November 24, 2016

David Bowie on Thanksgiving: Waiting in the Sky


David-BowieEditor’s note: When JW McCormack—electric ghost of literatures forgotten and yet-to-come—originally agreed to let us run this piece, we were thrilled, because nobody writes like JW, and, for that matter, nobody knows Bowie like JW. We scheduled it to run the day after we published David Bowie: The Last Interview — November 9. That date, we now know, was to live in infamy; in the election’s aftermath, it seemed inconceivable that anyone might find the time or spirit to read it. With regrets, we pulled the piece.

Today, the madness that has overtaken our politics continues its campaign of unwavering distraction and enervation. It’s also Thanksgiving. It’s the 140th birthday of Ameen Rihani, the 157th anniversary of the publication of Darwin’s Origin of Species, the 55th birthday of Arundhati Roy. The world continues to make and un-make itself.

We’re wishing a restorative holiday to all who celebrate today, strength to all who struggle, and, hopefully, some commonality between the two. At Melville HQ, we’ve got the day off, and, as a break from the unrelenting media fart cloud that trails Donald Trump from room to gilded room, we instead offer this. Count David Bowie as one more thing Donald Trump cannot take from you.

And here’s to a dawning season of courage in America.



When David Bowie passed away in January, it was possible to discern, beneath the outpouring of hysterical grief, a second tragedy brought about by our longing to keep the famously mercurial writer and singer with us a little longer, a futile-as-it-was-inevitable impulse to sum up, define, praise, enshrine, and, in the process, flatten the complexity of his life’s work. To coax the intangibility of his image into an aspirational catch-all. Suddenly Bowie was, alternately and depending on who was speaking, a pioneer of gender fluidity, an accomplished art collector, an ur-male-model fashion plate, a prophetic futurist, or an outspoken critic of MTV’s early embargo of black musicians.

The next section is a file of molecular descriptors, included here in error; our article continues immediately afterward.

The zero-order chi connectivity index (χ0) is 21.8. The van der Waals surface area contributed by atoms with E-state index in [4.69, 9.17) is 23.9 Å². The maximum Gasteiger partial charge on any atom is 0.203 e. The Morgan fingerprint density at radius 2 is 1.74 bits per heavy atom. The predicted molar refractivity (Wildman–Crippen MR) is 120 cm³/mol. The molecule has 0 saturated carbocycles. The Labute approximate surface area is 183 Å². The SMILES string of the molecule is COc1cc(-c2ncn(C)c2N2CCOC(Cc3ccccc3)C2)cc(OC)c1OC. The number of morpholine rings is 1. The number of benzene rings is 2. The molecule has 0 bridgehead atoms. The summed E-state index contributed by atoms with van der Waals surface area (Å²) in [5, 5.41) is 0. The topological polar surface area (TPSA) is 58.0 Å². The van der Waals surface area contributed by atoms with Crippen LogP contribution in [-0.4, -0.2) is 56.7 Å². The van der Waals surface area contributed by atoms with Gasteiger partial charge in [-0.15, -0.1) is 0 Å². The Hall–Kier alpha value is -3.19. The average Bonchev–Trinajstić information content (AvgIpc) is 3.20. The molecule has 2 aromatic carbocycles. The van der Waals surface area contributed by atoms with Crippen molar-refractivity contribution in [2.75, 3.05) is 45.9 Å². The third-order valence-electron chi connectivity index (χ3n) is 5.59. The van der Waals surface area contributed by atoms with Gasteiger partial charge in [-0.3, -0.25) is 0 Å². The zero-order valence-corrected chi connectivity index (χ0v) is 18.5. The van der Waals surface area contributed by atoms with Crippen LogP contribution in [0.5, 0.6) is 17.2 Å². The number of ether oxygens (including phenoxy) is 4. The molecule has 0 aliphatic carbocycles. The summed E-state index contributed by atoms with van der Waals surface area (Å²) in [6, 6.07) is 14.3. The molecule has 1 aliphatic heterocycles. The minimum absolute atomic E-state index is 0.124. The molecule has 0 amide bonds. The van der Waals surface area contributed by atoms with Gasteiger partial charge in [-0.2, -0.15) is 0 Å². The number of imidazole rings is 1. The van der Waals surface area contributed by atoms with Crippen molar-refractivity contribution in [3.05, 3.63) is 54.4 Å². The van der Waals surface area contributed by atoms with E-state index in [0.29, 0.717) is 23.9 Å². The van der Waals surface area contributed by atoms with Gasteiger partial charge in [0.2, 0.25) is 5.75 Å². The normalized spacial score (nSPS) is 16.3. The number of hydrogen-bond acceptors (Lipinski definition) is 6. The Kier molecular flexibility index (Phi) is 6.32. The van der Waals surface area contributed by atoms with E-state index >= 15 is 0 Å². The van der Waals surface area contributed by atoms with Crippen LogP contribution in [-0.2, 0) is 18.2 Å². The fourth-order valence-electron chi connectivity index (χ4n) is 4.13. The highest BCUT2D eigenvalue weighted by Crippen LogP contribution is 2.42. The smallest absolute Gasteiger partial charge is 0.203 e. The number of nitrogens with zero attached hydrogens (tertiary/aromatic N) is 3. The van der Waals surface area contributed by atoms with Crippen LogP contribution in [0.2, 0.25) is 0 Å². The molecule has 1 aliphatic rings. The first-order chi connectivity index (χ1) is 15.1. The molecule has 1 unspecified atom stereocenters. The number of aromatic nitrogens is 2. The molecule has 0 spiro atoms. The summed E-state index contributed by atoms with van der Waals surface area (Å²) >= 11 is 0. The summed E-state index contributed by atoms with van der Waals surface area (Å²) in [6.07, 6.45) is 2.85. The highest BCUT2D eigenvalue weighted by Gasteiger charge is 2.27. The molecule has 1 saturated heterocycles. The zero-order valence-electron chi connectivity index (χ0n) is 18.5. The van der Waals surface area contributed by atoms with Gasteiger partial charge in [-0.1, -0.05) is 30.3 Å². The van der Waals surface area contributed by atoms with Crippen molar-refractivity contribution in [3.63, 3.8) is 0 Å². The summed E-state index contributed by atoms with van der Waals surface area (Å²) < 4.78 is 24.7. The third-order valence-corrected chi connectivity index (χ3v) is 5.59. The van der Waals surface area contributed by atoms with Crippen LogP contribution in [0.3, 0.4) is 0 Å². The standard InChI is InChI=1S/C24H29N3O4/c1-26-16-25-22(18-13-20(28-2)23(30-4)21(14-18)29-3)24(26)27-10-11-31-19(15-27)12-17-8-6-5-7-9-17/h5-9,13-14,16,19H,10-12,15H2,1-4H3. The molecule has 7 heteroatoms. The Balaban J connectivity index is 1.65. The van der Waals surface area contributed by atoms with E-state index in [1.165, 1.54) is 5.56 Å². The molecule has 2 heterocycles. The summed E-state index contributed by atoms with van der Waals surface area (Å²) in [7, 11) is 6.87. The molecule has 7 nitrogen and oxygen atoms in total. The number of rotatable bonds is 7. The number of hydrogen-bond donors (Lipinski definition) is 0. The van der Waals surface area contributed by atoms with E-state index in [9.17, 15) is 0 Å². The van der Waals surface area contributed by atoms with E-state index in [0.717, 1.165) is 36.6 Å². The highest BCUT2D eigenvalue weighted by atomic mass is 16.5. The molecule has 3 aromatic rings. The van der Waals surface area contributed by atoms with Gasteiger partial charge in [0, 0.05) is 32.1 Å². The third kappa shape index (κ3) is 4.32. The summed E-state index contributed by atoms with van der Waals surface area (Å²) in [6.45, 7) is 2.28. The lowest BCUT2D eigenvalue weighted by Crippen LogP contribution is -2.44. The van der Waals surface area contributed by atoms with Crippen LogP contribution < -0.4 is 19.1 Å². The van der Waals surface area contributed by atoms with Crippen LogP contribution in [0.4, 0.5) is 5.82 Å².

Of course, he was all of these things, and much more. But to insist that David Bowie continue to reflect everything we’d like to see in ourselves and charge him with the custodianship of our groovier natures is a disservice to David Robert Jones, who was born in Brixton, named himself, improbably, after a knife, and created one of most impressive and diverse bodies of work in the history of the world, all while being perfectly capable of the occasional bad call, delusion, prejudice, dilettante-ism, vanity, superficiality, silliness, and telltale frailty of any particular human being. Bowie, of course, wears fantasy very well—this is the same man who made “put on your red shoes and dance the blues” a credible lyric—but to impose a myth on our departed hero in lieu of recognizing the eloquence with which he expressed his humanity does a violence to the very specific, idiosyncratic, and restlessly individual artist that Bowie was, is, and will always be. To discuss Bowie means describing not a costume or even what Simon Critchley has referred to as his “radical inauthenticity,” but rather to explore the ways he presents, like most of us, a series of costumes with a person underneath. Part of what sets him apart is how restlessly he documented each stage of his life, how each album dramatizes nearly universally-felt transitions — from alienation to acceptance, arrogance to vulnerability, selfishness to love. Recognizing this is the key to rescuing his legacy from a diffusive romance about spacemen and goblin kings. It’s tempting to identify with one of these characters instead of the man. But fortunately, dead or alive, David Bowie is quite capable of speaking for himself.